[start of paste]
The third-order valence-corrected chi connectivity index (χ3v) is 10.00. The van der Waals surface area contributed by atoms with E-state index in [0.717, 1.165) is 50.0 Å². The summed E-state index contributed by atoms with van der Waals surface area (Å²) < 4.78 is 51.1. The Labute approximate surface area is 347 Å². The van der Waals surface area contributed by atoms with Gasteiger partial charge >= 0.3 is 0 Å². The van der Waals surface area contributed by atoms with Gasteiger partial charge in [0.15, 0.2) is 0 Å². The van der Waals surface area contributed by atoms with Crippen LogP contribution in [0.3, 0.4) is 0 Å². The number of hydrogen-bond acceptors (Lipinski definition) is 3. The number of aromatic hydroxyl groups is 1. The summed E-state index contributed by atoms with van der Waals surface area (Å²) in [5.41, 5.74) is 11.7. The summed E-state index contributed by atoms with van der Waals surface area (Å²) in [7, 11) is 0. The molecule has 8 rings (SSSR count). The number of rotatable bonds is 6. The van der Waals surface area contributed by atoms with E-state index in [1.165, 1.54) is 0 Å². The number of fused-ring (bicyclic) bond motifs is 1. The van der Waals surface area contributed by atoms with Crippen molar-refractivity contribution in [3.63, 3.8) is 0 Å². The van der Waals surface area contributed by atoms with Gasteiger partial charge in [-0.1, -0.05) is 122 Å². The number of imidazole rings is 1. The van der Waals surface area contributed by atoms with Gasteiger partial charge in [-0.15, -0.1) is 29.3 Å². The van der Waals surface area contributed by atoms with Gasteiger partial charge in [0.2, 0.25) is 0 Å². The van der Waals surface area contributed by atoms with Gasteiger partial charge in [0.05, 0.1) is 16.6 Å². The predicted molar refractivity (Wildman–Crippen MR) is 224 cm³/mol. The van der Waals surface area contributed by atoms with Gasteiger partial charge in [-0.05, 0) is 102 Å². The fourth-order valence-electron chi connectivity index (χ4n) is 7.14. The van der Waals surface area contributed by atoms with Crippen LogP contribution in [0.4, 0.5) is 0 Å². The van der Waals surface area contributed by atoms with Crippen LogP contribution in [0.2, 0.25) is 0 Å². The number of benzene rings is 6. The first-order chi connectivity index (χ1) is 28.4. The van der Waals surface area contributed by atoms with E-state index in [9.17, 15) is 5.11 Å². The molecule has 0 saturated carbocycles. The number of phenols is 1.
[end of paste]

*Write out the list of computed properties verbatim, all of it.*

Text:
The third-order valence-corrected chi connectivity index (χ3v) is 10.00. The van der Waals surface area contributed by atoms with E-state index in [0.717, 1.165) is 50.0 Å². The summed E-state index contributed by atoms with van der Waals surface area (Å²) < 4.78 is 51.1. The Labute approximate surface area is 347 Å². The van der Waals surface area contributed by atoms with Gasteiger partial charge >= 0.3 is 0 Å². The van der Waals surface area contributed by atoms with Gasteiger partial charge in [0.15, 0.2) is 0 Å². The van der Waals surface area contributed by atoms with Crippen LogP contribution in [0.3, 0.4) is 0 Å². The number of hydrogen-bond acceptors (Lipinski definition) is 3. The number of aromatic hydroxyl groups is 1. The summed E-state index contributed by atoms with van der Waals surface area (Å²) in [5.41, 5.74) is 11.7. The summed E-state index contributed by atoms with van der Waals surface area (Å²) in [7, 11) is 0. The molecule has 8 rings (SSSR count). The number of rotatable bonds is 6. The van der Waals surface area contributed by atoms with E-state index in [1.165, 1.54) is 0 Å². The number of fused-ring (bicyclic) bond motifs is 1. The van der Waals surface area contributed by atoms with Crippen molar-refractivity contribution in [3.63, 3.8) is 0 Å². The van der Waals surface area contributed by atoms with Gasteiger partial charge in [-0.1, -0.05) is 122 Å². The number of imidazole rings is 1. The van der Waals surface area contributed by atoms with Gasteiger partial charge in [-0.15, -0.1) is 29.3 Å². The van der Waals surface area contributed by atoms with Gasteiger partial charge in [0.2, 0.25) is 0 Å². The van der Waals surface area contributed by atoms with Gasteiger partial charge in [0.05, 0.1) is 16.6 Å². The predicted molar refractivity (Wildman–Crippen MR) is 224 cm³/mol. The van der Waals surface area contributed by atoms with Gasteiger partial charge in [-0.05, 0) is 102 Å². The fourth-order valence-electron chi connectivity index (χ4n) is 7.14. The van der Waals surface area contributed by atoms with Crippen LogP contribution in [0.4, 0.5) is 0 Å². The van der Waals surface area contributed by atoms with Crippen LogP contribution in [0.2, 0.25) is 0 Å². The number of benzene rings is 6. The first-order chi connectivity index (χ1) is 28.4. The van der Waals surface area contributed by atoms with E-state index in [9.17, 15) is 5.11 Å². The molecule has 0 saturated carbocycles. The number of phenols is 1.